Make sure, when you create your new routine, that you aren’t trying to hold yourself to impossible standards of productivity. You’re already trying to deal with an international pandemic and the anxiety that comes with that – now is not the time to try and write that novel you’ve been planning.
Exercise if You’re Able
Your mood may be significantly boosted if you’re able to get moving, though this is easier said than done when you feel low or anxious. Your physical wellbeing and mental health will both benefit from any exercise you’re well enough to do. Boost your mood further by working out to your favourite music. Get daily doses of sunshine – if you have a garden, make the most of it!
From cardio workouts to flexibility and stretches, exercising at home can be easy as there are so many options for all different abilities and age groups. So long as you don’t come within two metres of anyone you don’t live with, you’re allowed to spend as much time in your garden as you like. If you don’t have a garden, take to the streets or the park. Under the current government regulations, you’re allowed to leave your house for one form of exercise each day, so get cycling, wheeling or walking.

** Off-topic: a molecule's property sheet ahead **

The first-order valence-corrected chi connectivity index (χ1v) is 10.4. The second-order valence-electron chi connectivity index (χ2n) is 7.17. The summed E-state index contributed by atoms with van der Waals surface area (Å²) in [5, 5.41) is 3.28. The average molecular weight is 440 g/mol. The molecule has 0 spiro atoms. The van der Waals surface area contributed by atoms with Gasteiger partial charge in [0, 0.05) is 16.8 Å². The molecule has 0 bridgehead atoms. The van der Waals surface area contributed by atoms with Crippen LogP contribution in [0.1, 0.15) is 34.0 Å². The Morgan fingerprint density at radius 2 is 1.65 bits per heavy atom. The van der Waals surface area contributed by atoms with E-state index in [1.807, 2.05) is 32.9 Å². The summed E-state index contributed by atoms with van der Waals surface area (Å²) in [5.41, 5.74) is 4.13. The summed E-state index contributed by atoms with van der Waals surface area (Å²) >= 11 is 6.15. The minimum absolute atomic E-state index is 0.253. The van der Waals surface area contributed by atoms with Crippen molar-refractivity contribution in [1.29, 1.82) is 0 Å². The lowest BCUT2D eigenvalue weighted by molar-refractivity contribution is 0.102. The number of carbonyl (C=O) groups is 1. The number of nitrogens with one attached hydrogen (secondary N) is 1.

Major depression lasts at least two weeks, and will be an issue almost all day, and almost every day. As a condition that can make you feel as though you have no choice but to postpone indefinitely many aspects of your life – your job, school, relationships – at the best of times, individuals living with Major Depression (one of the many conditions that falls under the bracket of “depression”) are likely to find the current situation particularly taxing.
If you or anyone you know has this condition, try to be extra aware of the depressive symptoms that may emerge.
Whether you do it by phone or online, setting up a “buddy group” with family or friends and regularly checking in with people is a good idea. This will make it easier to reach out to others if you begin feeling low, or to offer support to anyone struggling. During these difficult times, even just sending a daily update can help us all feel more connected and less alone.
Support should be sought if any of the following symptoms of depression become an issue:
❖ an inability to sit still, or an inability to carry out tasks at your usual speed
❖ reduced concentration or struggling to make decisions
❖ inappropriate and disproportionate guilt and feelings of worthlessness
❖ oversleeping or (more often) insomnia
❖ having less energy or feeling tired often and for seemingly no reason
❖ planning or attempting suicide, or thinking about death
❖ a change in appetite that results in weight loss or gain.
For more information about depression, check out Need2Know’s Essential Guide to Depression, which provides people with the information they need to make an informed decision as to whether they need to seek further help. Need2Know also have some great books about bipolar disorder, the terrible twos and anorexia. Whether you’re newly diagnosed, a concerned loved one or just interested in the subject, we have all the information you need!